The Western Front - The Meuse-Argonne Campaign
On 6 April 1917, the United States entered World War I. With few regular forces, the task of training and transporting an effective army to fight in France was formidable. The U.S. Navy, acting swiftly to combat the German submarine menace, dispatched fighting ships and aircraft to European waters. Simultaneously, it began the organization of convoys for hundreds of thousands of troops to undertake the tremendous work of organizing the American Expeditionary Forces. General Pershing landed in France on 13 June 1917.
Beginning on 21 March 1918, the German armies launched a series of powerful attacks on the Western Front. On that date there were only 300,000 American soldiers in France, most of them but partially trained. The first offensive action by a U.S. Division came on 28 May when Cantigny was attacked and held despite violent enemy reaction.
Simultaneously, the Germans surged across the Aisne River and advanced rapidly toward the Marne. U.S. reinforcements, hurriedly brought into positions directly across the German path of advance toward Paris, stopped the attack. Then, on 6 June, U.S. troops, including a brigade of Marines, struck back, and in fierce combat lasting a month, recaptured Belleau Wood and the town of Vaux. The last great German offensive of the war came on 15 July along the Marne, east of Chateau-Thierry. It was promptly repulsed in a severe struggle in which American troops played a leading part. The immediate U.S. - French counter attack on 18 July at Soissons marked the turning point of the war.
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The Western Front
Thereupon, the U.S. First Army was organized as a separate and distinct American Army with its own assigned sector, as General Pershing had insisted from the beginning. Under his command, on 12 September, it assaulted the St. Mihiel salient which had withstood all attacks for 4 years. By 16 September, the salient was eliminated. Ten days later, the First Army launched the Meuse-Argonne offensive. Suddenly conceived, hurried in plan and preparation, and brilliantly executed, this battle, in which over 1,000,000 American soldiers fought, stands out as one of the greatest achievements in the history of American arms.
During October also, U.S. troops had seized Blanc Mont Ridge; and General Pershing had organized the U.S. Second Army, which entered the line on the right of the First. On other battlefields, Americans serving with the British armies had attacked in August near Ypres, Belgium and had taken part in the Somme offensive. In September, near St. Quentin, they had broken through the Hindenburg Line. During October, their advance continued, and November saw U.S. units advancing further into Belgium. Elsewhere, Americans served with distinction in Italy, Northern Russia, and Siberia.
During the war, the Air Service was expanded into a striking force which supported the ground troops and gave promise of the vital role that our air forces would play in the future. At the signing of the armistice on 11 November 1918, more than 2,000,000 Americans were serving in Europe, either with the combat forces or in the Services of Supply whose unheralded work made possible the brilliant achievements of the armies in the field.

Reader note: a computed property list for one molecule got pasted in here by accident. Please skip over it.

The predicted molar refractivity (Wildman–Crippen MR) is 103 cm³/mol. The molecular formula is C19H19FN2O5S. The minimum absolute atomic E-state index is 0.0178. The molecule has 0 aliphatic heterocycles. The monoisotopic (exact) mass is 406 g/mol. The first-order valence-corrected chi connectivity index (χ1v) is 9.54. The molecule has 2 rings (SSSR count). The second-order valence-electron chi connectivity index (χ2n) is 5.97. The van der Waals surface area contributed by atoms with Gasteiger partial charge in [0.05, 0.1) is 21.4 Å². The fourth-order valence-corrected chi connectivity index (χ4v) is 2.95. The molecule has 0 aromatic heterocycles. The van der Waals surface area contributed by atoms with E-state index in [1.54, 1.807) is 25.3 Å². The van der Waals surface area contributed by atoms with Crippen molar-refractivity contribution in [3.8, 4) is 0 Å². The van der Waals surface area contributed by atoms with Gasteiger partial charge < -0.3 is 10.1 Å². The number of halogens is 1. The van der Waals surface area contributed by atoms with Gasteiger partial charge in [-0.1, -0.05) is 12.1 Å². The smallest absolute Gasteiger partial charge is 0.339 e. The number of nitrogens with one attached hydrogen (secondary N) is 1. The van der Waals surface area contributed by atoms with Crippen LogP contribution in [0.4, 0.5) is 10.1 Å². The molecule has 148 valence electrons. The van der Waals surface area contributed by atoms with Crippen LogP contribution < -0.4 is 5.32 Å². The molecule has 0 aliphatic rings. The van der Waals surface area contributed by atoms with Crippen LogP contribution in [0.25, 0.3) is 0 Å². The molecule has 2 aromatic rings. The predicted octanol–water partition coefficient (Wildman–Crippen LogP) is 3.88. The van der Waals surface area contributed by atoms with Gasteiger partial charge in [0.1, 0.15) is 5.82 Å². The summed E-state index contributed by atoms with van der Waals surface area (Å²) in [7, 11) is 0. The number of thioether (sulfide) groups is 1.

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The Meuse-Argonne Campaign
During September 1918, the Allied Forces launched a general offensive on the Western Front. In this operation, the U.S. First Army was assigned the task of breaking through the extremely strong and vital defensive system between the Meuse River and the Argonne Forest. The attack started on 26 September, and after two days of intense fighting, the dominating hill of Montfaugon was captured. The German troops stubbornly defended each position, but by 30 September had been driven back six miles.
On 4 October, the assault was renewed. The resistance encountered was desperate, with the enemy rapidly pouring in more divisions from other battle fronts. Though subjected to furious counter attacks, the advance continued relentlessly. On the left flank, a brilliant attack in the Aire Valley made possible the capture of the Argonne Forest. On the right, U.S. and French troops crossed the Meuse where severe fighting ensued for possession of the heights beyond. Another assault on 14 October developed into a prolonged struggle against violent resistance; but these attacks, near Cunel and Romagne, broke through the German main line of defense and penetrated that line beyond the villages of St. Juvin and Grandpre.
The last great offensive began on 1 November with the capture of the formidable position on Barricourt Heights. Three days later, the enemy was in full retreat west of the Meuse. Continuously pursued on both sides of the river, these successes and those of our allies compelled the Germans to ask for an immediate armistice which became effective 11 November 1918.
"In their devotion, their valor, and in the loyal fulfillment of their obligations, the officers and men of the American Expeditionary Force have left a heritage of which those who follow may ever be proud," John J. Pershing.